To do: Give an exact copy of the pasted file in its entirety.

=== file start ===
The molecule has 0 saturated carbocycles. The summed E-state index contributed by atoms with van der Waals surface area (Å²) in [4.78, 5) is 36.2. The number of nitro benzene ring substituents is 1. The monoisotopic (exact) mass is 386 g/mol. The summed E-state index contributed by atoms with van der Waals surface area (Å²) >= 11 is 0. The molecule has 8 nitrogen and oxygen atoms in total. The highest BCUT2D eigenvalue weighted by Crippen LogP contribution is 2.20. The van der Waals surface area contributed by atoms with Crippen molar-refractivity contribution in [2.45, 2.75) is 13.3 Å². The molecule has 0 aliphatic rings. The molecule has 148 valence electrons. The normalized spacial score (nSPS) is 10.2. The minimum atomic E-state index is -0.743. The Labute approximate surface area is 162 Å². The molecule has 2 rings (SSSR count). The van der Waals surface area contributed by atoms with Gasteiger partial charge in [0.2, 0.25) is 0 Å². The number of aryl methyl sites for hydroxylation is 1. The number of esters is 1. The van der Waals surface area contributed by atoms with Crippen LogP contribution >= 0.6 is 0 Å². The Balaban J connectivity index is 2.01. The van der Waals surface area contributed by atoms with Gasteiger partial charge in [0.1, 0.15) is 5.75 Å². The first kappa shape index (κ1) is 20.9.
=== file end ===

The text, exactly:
The molecule has 0 saturated carbocycles. The summed E-state index contributed by atoms with van der Waals surface area (Å²) in [4.78, 5) is 36.2. The number of nitro benzene ring substituents is 1. The monoisotopic (exact) mass is 386 g/mol. The summed E-state index contributed by atoms with van der Waals surface area (Å²) >= 11 is 0. The molecule has 8 nitrogen and oxygen atoms in total. The highest BCUT2D eigenvalue weighted by Crippen LogP contribution is 2.20. The van der Waals surface area contributed by atoms with Crippen molar-refractivity contribution in [2.45, 2.75) is 13.3 Å². The molecule has 0 aliphatic rings. The molecule has 148 valence electrons. The normalized spacial score (nSPS) is 10.2. The minimum atomic E-state index is -0.743. The Labute approximate surface area is 162 Å². The molecule has 2 rings (SSSR count). The van der Waals surface area contributed by atoms with Gasteiger partial charge in [0.2, 0.25) is 0 Å². The number of aryl methyl sites for hydroxylation is 1. The number of esters is 1. The van der Waals surface area contributed by atoms with Crippen LogP contribution >= 0.6 is 0 Å². The Balaban J connectivity index is 2.01. The van der Waals surface area contributed by atoms with Gasteiger partial charge in [0.1, 0.15) is 5.75 Å². The first kappa shape index (κ1) is 20.9.